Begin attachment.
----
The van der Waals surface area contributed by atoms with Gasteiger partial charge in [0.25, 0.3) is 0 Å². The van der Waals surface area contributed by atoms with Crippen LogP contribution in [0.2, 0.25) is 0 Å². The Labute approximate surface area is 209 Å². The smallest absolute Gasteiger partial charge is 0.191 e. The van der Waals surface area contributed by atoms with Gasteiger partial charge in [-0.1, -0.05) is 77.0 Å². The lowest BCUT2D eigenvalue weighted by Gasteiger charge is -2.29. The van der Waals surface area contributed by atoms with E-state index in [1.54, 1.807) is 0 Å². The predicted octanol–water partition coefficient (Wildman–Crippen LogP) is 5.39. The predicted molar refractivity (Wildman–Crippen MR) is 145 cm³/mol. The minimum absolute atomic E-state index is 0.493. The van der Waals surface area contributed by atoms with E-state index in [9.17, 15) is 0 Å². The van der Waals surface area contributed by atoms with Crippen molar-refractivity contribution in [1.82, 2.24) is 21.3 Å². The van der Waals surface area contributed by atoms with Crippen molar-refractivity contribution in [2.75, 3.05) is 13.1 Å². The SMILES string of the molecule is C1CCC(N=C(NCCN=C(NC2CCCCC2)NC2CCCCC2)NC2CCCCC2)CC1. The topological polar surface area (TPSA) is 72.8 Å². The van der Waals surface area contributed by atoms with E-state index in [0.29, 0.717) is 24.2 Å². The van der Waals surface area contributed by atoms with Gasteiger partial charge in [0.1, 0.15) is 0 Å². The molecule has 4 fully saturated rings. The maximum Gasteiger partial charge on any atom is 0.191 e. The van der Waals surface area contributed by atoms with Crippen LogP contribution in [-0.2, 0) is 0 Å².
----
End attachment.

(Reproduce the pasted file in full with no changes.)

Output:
The van der Waals surface area contributed by atoms with Gasteiger partial charge in [0.25, 0.3) is 0 Å². The van der Waals surface area contributed by atoms with Crippen LogP contribution in [0.2, 0.25) is 0 Å². The Labute approximate surface area is 209 Å². The smallest absolute Gasteiger partial charge is 0.191 e. The van der Waals surface area contributed by atoms with Gasteiger partial charge in [-0.1, -0.05) is 77.0 Å². The lowest BCUT2D eigenvalue weighted by Gasteiger charge is -2.29. The van der Waals surface area contributed by atoms with E-state index in [1.54, 1.807) is 0 Å². The predicted octanol–water partition coefficient (Wildman–Crippen LogP) is 5.39. The predicted molar refractivity (Wildman–Crippen MR) is 145 cm³/mol. The minimum absolute atomic E-state index is 0.493. The van der Waals surface area contributed by atoms with E-state index in [9.17, 15) is 0 Å². The van der Waals surface area contributed by atoms with Crippen molar-refractivity contribution in [1.82, 2.24) is 21.3 Å². The van der Waals surface area contributed by atoms with Crippen molar-refractivity contribution in [2.75, 3.05) is 13.1 Å². The SMILES string of the molecule is C1CCC(N=C(NCCN=C(NC2CCCCC2)NC2CCCCC2)NC2CCCCC2)CC1. The topological polar surface area (TPSA) is 72.8 Å². The van der Waals surface area contributed by atoms with E-state index in [0.29, 0.717) is 24.2 Å². The van der Waals surface area contributed by atoms with Gasteiger partial charge in [0.1, 0.15) is 0 Å². The molecule has 4 fully saturated rings. The maximum Gasteiger partial charge on any atom is 0.191 e. The van der Waals surface area contributed by atoms with Crippen LogP contribution in [-0.2, 0) is 0 Å².